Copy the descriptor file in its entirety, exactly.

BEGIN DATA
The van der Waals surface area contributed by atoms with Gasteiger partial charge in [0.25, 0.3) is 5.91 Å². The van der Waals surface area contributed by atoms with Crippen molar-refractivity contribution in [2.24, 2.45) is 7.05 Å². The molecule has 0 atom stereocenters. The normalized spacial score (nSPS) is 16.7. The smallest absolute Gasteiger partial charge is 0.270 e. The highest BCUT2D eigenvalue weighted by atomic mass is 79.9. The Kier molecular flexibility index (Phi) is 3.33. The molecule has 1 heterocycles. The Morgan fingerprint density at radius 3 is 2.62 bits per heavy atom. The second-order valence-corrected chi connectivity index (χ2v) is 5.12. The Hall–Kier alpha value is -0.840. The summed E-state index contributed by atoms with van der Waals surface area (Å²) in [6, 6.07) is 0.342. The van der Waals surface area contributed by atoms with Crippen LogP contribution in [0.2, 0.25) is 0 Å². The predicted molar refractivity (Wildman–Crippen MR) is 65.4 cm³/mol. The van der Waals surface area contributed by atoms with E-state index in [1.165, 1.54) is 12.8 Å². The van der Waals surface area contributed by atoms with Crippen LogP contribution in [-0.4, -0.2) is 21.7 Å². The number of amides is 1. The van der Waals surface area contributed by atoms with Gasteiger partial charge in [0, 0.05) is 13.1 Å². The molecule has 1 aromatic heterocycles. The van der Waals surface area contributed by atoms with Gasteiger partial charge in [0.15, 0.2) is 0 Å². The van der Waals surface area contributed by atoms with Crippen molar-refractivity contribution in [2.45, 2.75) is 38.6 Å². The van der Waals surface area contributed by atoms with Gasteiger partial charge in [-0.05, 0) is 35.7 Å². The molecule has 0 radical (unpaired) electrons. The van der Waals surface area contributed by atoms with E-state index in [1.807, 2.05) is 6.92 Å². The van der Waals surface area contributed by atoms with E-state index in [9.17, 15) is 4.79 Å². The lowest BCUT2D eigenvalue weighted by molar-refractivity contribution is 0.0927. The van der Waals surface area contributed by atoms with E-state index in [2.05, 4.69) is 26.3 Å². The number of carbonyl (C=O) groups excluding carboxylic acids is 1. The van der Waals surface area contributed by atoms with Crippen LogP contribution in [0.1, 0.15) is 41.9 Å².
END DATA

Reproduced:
The van der Waals surface area contributed by atoms with Gasteiger partial charge in [0.25, 0.3) is 5.91 Å². The van der Waals surface area contributed by atoms with Crippen molar-refractivity contribution in [2.24, 2.45) is 7.05 Å². The molecule has 0 atom stereocenters. The normalized spacial score (nSPS) is 16.7. The smallest absolute Gasteiger partial charge is 0.270 e. The highest BCUT2D eigenvalue weighted by atomic mass is 79.9. The Kier molecular flexibility index (Phi) is 3.33. The molecule has 1 heterocycles. The Morgan fingerprint density at radius 3 is 2.62 bits per heavy atom. The second-order valence-corrected chi connectivity index (χ2v) is 5.12. The Hall–Kier alpha value is -0.840. The summed E-state index contributed by atoms with van der Waals surface area (Å²) in [6, 6.07) is 0.342. The van der Waals surface area contributed by atoms with Crippen LogP contribution in [0.2, 0.25) is 0 Å². The predicted molar refractivity (Wildman–Crippen MR) is 65.4 cm³/mol. The van der Waals surface area contributed by atoms with E-state index in [1.165, 1.54) is 12.8 Å². The van der Waals surface area contributed by atoms with Crippen LogP contribution in [-0.4, -0.2) is 21.7 Å². The number of amides is 1. The van der Waals surface area contributed by atoms with Gasteiger partial charge in [0, 0.05) is 13.1 Å². The molecule has 1 aromatic heterocycles. The van der Waals surface area contributed by atoms with Gasteiger partial charge in [0.15, 0.2) is 0 Å². The van der Waals surface area contributed by atoms with Crippen molar-refractivity contribution in [2.45, 2.75) is 38.6 Å². The van der Waals surface area contributed by atoms with Gasteiger partial charge in [-0.05, 0) is 35.7 Å². The molecule has 0 radical (unpaired) electrons. The van der Waals surface area contributed by atoms with E-state index in [1.807, 2.05) is 6.92 Å². The van der Waals surface area contributed by atoms with E-state index in [9.17, 15) is 4.79 Å². The lowest BCUT2D eigenvalue weighted by molar-refractivity contribution is 0.0927. The van der Waals surface area contributed by atoms with E-state index in [2.05, 4.69) is 26.3 Å². The number of carbonyl (C=O) groups excluding carboxylic acids is 1. The van der Waals surface area contributed by atoms with Crippen LogP contribution in [0.1, 0.15) is 41.9 Å².